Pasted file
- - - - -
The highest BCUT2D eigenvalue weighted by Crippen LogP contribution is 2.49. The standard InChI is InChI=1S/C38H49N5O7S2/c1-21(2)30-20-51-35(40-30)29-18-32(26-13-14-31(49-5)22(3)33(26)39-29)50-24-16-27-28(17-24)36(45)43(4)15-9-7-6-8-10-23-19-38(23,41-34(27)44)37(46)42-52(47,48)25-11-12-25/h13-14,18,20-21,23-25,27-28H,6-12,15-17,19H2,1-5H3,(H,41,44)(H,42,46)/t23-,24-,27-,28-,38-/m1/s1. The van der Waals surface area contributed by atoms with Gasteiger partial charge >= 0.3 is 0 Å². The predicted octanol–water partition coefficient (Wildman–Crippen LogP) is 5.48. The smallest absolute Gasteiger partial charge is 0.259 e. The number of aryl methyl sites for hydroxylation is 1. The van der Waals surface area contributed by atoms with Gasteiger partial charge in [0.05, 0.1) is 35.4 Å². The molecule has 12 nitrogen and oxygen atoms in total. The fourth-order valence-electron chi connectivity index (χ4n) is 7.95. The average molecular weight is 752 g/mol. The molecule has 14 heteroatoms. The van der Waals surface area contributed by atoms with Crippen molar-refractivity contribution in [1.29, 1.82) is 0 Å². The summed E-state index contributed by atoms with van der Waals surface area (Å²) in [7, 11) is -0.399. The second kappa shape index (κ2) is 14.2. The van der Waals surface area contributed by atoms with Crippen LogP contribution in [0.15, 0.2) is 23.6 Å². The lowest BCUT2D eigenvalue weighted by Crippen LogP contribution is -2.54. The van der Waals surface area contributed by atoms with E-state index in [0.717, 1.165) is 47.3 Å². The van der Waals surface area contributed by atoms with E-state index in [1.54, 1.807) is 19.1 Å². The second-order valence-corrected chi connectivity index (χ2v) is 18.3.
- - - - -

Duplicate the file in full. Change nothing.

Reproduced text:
The highest BCUT2D eigenvalue weighted by Crippen LogP contribution is 2.49. The standard InChI is InChI=1S/C38H49N5O7S2/c1-21(2)30-20-51-35(40-30)29-18-32(26-13-14-31(49-5)22(3)33(26)39-29)50-24-16-27-28(17-24)36(45)43(4)15-9-7-6-8-10-23-19-38(23,41-34(27)44)37(46)42-52(47,48)25-11-12-25/h13-14,18,20-21,23-25,27-28H,6-12,15-17,19H2,1-5H3,(H,41,44)(H,42,46)/t23-,24-,27-,28-,38-/m1/s1. The van der Waals surface area contributed by atoms with Gasteiger partial charge >= 0.3 is 0 Å². The predicted octanol–water partition coefficient (Wildman–Crippen LogP) is 5.48. The smallest absolute Gasteiger partial charge is 0.259 e. The number of aryl methyl sites for hydroxylation is 1. The van der Waals surface area contributed by atoms with Gasteiger partial charge in [0.05, 0.1) is 35.4 Å². The molecule has 12 nitrogen and oxygen atoms in total. The fourth-order valence-electron chi connectivity index (χ4n) is 7.95. The average molecular weight is 752 g/mol. The molecule has 14 heteroatoms. The van der Waals surface area contributed by atoms with Crippen molar-refractivity contribution in [1.29, 1.82) is 0 Å². The summed E-state index contributed by atoms with van der Waals surface area (Å²) in [7, 11) is -0.399. The second kappa shape index (κ2) is 14.2. The van der Waals surface area contributed by atoms with Crippen LogP contribution in [0.15, 0.2) is 23.6 Å². The lowest BCUT2D eigenvalue weighted by Crippen LogP contribution is -2.54. The van der Waals surface area contributed by atoms with E-state index in [0.717, 1.165) is 47.3 Å². The van der Waals surface area contributed by atoms with E-state index in [1.54, 1.807) is 19.1 Å². The second-order valence-corrected chi connectivity index (χ2v) is 18.3.